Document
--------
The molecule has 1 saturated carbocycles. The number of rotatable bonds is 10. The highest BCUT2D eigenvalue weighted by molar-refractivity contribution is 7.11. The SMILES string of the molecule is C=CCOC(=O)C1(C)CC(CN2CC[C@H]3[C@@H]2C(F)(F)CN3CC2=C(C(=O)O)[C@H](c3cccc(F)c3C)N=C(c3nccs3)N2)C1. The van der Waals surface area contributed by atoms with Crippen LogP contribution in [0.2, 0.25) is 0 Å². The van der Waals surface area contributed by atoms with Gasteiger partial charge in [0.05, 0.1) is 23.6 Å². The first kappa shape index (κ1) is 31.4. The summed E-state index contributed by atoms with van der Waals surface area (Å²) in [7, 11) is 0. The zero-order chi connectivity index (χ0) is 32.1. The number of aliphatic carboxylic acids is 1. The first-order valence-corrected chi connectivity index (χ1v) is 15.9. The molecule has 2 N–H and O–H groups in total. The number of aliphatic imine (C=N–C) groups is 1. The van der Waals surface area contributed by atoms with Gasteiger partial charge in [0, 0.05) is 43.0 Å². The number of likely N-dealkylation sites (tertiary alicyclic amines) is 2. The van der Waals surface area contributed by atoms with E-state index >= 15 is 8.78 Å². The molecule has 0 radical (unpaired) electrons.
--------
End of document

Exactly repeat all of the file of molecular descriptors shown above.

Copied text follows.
The molecule has 1 saturated carbocycles. The number of rotatable bonds is 10. The highest BCUT2D eigenvalue weighted by molar-refractivity contribution is 7.11. The SMILES string of the molecule is C=CCOC(=O)C1(C)CC(CN2CC[C@H]3[C@@H]2C(F)(F)CN3CC2=C(C(=O)O)[C@H](c3cccc(F)c3C)N=C(c3nccs3)N2)C1. The van der Waals surface area contributed by atoms with Crippen LogP contribution in [0.2, 0.25) is 0 Å². The van der Waals surface area contributed by atoms with Gasteiger partial charge in [0.05, 0.1) is 23.6 Å². The first kappa shape index (κ1) is 31.4. The summed E-state index contributed by atoms with van der Waals surface area (Å²) in [7, 11) is 0. The zero-order chi connectivity index (χ0) is 32.1. The number of aliphatic carboxylic acids is 1. The first-order valence-corrected chi connectivity index (χ1v) is 15.9. The molecule has 2 N–H and O–H groups in total. The number of aliphatic imine (C=N–C) groups is 1. The van der Waals surface area contributed by atoms with Gasteiger partial charge in [0, 0.05) is 43.0 Å². The number of likely N-dealkylation sites (tertiary alicyclic amines) is 2. The van der Waals surface area contributed by atoms with E-state index >= 15 is 8.78 Å². The molecule has 0 radical (unpaired) electrons.